Seed dealers, through Uganda Seed Traders Association have asked government to put in place seed certification to improve cross-border movement.
The certification, according to dealers, will not only provide a favorable ground for completion but will also enable realisation of the Comesa and East Africa seed protocols.
The protocols seeks to harmonise movement of seeds in the two regions.
Speaking at a meeting to launch a seed movement development project in Kawanda, Wakiso District, Mr Nelson Maseruka, the Uganda Seed Traders Association chief executive officer, said government must put in place laws that will harmonise the seed industry to ease cross border trade.
“There is a need to form avenues to ease cross border seed movement. We want government to harmonise laws,” he said, noting the delay involved in movement of seeds at borders has made the process expensive.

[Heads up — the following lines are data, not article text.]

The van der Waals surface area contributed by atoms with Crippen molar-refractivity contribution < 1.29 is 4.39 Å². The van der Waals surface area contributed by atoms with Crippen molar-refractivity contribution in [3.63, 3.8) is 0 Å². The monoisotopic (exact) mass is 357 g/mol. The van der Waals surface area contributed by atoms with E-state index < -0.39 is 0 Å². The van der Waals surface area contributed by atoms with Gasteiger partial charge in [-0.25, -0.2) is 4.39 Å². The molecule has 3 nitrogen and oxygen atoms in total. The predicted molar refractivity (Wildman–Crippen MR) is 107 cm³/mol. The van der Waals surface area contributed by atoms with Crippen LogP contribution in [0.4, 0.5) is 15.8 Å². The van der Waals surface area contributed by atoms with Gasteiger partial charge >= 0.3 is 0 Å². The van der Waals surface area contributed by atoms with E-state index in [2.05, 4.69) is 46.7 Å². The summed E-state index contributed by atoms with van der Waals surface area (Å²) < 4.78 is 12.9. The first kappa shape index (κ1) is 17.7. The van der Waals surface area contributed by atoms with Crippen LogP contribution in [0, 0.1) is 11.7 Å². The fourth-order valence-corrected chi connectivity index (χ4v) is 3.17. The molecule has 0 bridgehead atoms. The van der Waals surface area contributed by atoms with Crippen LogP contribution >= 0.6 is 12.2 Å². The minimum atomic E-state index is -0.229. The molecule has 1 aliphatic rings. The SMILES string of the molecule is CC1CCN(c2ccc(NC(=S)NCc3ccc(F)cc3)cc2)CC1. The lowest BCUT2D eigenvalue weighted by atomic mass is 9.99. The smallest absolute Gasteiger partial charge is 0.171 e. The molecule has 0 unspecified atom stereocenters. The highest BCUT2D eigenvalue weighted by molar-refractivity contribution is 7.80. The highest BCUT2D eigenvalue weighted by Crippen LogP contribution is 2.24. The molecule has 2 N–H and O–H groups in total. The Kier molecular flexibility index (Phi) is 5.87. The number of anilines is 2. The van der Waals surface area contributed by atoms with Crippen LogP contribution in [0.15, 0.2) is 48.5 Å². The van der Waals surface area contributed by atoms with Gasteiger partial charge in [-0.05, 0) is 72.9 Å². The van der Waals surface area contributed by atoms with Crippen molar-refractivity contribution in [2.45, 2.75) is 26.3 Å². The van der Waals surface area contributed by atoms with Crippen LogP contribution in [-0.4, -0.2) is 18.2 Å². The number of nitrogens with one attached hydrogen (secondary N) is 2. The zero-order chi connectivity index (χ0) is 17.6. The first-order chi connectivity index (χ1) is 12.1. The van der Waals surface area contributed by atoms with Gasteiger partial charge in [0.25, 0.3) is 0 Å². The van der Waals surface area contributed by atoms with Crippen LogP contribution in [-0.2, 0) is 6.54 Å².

However, Mr Paul Mwambu, the Ministry of agriculture commissioner crop inspection and certification, said whereas government was committed to improving the industry, the certification process involves a lot of procedures, which will take longer to achieve. “The seeds have life and it is important to ensure every step in the movement chain focuses on efficient handling. The use of fake seeds is increasing among farmer communities resulting in poor yields,” he said, adding: “The certification process is a rigorous exercise based on science right from the production.”
The seed industry, Mr Joseph Bazaale, a former assistant commissioner of crop inspection at the Ministry of Agriculture, is the engine of farming thereby quality standards must be ensured in the value chain to support production and improved yield.